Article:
Yet those two seemingly contradictory portraits may actually be connected. "People often associate accents with the region where that accent is spoken," says Jack Chambers, a linguistics professor at the University of Toronto. So denizens of the industrial town of Birmingham, England, have an accent described as "sooty," while the famous Noo Yawk accent is associated with crime, grime, and traffic. For many Americans, Canada represents a kinder, gentler reflection of themselves--a place known for its peacekeepers, strict gun laws, and universal health care. The streets are so clean that a film production in Toronto famously had to hire security to prevent anyone from clearing away the garbage on the set. And when American teenagers travel abroad, many affix a Canadian flag to their backpacks--the maple leaf often gets a warmer reception than the Stars and Stripes.

As a result, when Americans hear the Canadian accent, they may be predisposed to trust the speaker. "There's an unmarked, generic aspect to the Canadian accent," says Chambers. "It doesn't have vowels that wobble a lot, and all the consonants are in place. It's very well behaved, in the phonetic sense, much like the accent spoken in the American Midwest. Those are parts of the world where people breathe clean air and think clean thoughts. And so that's why they associate the accent with honesty and trust." Perhaps that explains why a 2002 Pew Research poll found ABC News anchor Peter Jennings, who hails from Toronto, one of the most believable public figures in America. Or how CBS News correspondent John Roberts transformed himself from a long-haired video jockey on Canada's music television station, MuchMusic, into Dan Rather's somber heir apparent.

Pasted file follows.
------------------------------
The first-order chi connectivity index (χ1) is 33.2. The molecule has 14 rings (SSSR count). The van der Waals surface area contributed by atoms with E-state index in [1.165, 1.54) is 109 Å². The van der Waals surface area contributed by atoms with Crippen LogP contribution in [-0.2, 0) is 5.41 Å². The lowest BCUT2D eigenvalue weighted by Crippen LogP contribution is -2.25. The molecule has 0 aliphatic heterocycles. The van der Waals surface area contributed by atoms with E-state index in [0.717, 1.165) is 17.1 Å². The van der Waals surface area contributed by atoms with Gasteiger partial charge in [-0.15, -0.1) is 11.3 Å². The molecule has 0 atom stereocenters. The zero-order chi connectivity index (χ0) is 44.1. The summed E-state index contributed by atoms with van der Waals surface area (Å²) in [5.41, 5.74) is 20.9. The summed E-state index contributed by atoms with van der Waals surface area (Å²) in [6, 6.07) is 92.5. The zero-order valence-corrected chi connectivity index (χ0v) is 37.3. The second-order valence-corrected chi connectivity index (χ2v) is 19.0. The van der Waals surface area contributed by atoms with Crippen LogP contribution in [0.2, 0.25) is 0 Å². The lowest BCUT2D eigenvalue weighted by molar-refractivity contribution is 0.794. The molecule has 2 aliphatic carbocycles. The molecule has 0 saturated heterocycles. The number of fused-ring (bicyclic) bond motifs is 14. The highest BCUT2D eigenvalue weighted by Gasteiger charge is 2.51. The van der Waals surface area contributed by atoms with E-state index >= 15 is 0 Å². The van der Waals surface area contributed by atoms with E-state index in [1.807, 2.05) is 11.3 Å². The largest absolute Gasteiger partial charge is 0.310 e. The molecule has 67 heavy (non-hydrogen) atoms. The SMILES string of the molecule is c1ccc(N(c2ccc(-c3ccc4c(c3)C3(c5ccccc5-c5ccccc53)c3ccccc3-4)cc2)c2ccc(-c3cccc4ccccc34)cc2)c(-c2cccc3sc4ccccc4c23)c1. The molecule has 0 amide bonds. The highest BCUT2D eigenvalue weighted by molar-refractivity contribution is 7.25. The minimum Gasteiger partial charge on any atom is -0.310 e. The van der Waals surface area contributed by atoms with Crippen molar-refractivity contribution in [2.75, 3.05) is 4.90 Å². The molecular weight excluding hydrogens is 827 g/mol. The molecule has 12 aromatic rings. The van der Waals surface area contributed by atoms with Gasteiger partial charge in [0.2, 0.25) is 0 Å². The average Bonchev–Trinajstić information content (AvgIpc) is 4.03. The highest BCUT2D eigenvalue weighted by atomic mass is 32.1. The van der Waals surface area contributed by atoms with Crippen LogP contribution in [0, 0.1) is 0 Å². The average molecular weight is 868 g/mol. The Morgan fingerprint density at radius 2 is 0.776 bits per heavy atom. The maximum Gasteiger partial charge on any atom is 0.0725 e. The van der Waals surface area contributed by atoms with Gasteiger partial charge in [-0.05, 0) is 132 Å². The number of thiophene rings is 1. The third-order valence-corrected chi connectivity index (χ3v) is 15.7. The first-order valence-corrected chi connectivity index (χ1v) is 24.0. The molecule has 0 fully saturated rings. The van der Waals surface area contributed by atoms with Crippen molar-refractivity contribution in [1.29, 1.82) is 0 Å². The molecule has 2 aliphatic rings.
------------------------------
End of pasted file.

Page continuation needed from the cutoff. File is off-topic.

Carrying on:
The ascendancy of Canada as a telephone-fraud superpower is a relatively recent phenomenon. Until the mid-1990s, Canadian fraud artists worked mainly within Canada. But a coordinated initiative by law enforcement, banks, and credit card companies effectively reduced the problem, forcing fraudsters to look elsewhere for victims. "We're partially to blame for killing the market up here," says Phonebusters' Elliott. "We drove them to the States."